Set in Israel in the first decade of the twenty-first century and based on long-term fieldwork, this rich ethnographic study offers an innovative analysis of the Israeli-Palestinian conflict. It explores practices of "memory activism" by three groups of Jewish-Israeli and Arab-Palestinian citizens--Zochrot, Autobiography of a City, and Baladna--showing how they appropriated the global model of truth and reconciliation while utilizing local cultural practices such as tours and testimonies.
These activist efforts gave visibility to a silenced Palestinian history in order to come to terms with the conflict's origins and envision a new resolution for the future. This unique focus on memory as a weapon of the weak reveals a surprising shift in awareness of Palestinian suffering among the Jewish majority of Israeli society in a decade of escalating violence and polarization--albeit not without a backlash.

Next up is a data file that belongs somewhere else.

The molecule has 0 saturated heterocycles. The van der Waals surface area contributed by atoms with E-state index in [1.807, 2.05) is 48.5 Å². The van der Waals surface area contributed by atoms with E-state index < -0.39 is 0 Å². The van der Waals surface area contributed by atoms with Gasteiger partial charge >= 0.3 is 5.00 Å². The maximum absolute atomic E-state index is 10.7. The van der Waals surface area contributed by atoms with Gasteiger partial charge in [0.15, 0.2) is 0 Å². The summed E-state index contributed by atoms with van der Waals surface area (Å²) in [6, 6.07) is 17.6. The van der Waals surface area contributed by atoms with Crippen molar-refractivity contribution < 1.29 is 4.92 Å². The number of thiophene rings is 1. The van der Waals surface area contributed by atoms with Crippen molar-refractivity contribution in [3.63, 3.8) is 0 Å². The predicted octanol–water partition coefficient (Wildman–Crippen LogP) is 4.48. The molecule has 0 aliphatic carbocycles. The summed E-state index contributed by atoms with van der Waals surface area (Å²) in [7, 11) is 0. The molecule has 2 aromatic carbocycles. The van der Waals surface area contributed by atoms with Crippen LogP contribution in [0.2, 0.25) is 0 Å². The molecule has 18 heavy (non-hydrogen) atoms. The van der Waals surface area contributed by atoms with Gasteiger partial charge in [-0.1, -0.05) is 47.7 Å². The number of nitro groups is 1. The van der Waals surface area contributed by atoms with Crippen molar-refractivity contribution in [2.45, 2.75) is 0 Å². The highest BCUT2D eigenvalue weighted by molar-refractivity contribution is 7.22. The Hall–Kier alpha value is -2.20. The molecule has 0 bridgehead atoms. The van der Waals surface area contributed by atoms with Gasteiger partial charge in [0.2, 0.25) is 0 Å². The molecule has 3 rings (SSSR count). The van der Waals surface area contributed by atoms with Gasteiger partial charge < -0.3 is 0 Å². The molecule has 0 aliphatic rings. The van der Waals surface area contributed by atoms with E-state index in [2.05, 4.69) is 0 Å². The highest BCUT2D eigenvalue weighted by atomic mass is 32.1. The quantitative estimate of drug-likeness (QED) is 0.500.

Contested memories saturate this society. The 1948 war is remembered as both Independence Day by Israelis and al-Nakba ("the catastrophe") by Palestinians. The walking tour and survivor testimonies originally deployed by the state for national Zionist education that marginalized Palestinian citizens are now being appropriated by activists for tours of pre-state Palestinian villages and testimonies by refugees.